On ViewMass Moca
In What Way Wham? (White Noise and Other Works, 1996–2023)
May 28, 2023–March 31, 2024
North Adams, MA
In the tradition of such artists as On Kawara, Stanley Brouwn, James Lee Byars, and Ray Johnson, whose work extensively consisted of ephemera—postcards, hand-drawn maps, notes, and collages—the conceptualist Joseph Grigely presents images and texts as artifice, evidence, and commentary. There is something almost anthropological about Grigely’s work, though methodologically its presentation is neither dependent on historical discourse nor formal categories. Instead, it is organized in accord with how it is to be comprehended. Given this, it appears to be rooted in Mikhail Bakhtin’s notion of the dialogic, with its emphasis on the dynamic exchange of ideas and meanings that occur within a work of art or literature. Bakhtin suggests that artistic creations are not static, isolated entities, but rather are engaged in ongoing conversations with their cultural, historical, and social contexts. When applied to Grigely’s work, viewers seem to facilitate these dialogues, for they are not just witnesses or passive recipients but participants; their personal experiences and cultural backgrounds come to bear on how they interact with the artwork’s multi-layered themes.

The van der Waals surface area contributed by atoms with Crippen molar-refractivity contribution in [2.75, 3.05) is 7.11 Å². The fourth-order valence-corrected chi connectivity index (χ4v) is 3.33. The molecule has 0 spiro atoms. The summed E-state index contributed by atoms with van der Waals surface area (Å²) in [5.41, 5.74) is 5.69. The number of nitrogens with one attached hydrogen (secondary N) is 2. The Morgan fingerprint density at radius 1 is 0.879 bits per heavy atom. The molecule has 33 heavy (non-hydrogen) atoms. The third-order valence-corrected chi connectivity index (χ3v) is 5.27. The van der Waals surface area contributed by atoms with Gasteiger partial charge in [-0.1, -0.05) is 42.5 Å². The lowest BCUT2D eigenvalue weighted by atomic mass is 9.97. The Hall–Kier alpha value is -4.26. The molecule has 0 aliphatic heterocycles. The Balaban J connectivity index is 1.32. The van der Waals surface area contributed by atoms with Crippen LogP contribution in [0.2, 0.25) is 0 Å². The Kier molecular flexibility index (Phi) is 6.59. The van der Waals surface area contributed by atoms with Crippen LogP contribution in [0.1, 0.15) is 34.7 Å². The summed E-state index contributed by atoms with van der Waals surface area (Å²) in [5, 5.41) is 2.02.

Given the complexity of Grigely’s strategies, his varied subjects and forms (installation, sculpture, video, etc.), if we were not informed that Grigely has been deaf since the age of ten, it would seem nonsensical to attribute his work to his deafness. Yet, from this biographical fact we can draw the conclusion that it was the catalyst that led him to contemplate how communications—the exchange of information—consist of flawed systems. Subsequently, from this he intuited his subject, his condition offering him a unique perspective on how humans communicate with each other and the means to explore it. The resulting works revolve around issues of communicability, and his main strategy is to highlight how gaps, absences, and the dissolution of context reduce the reception and interpretation of a message’s content to speculation.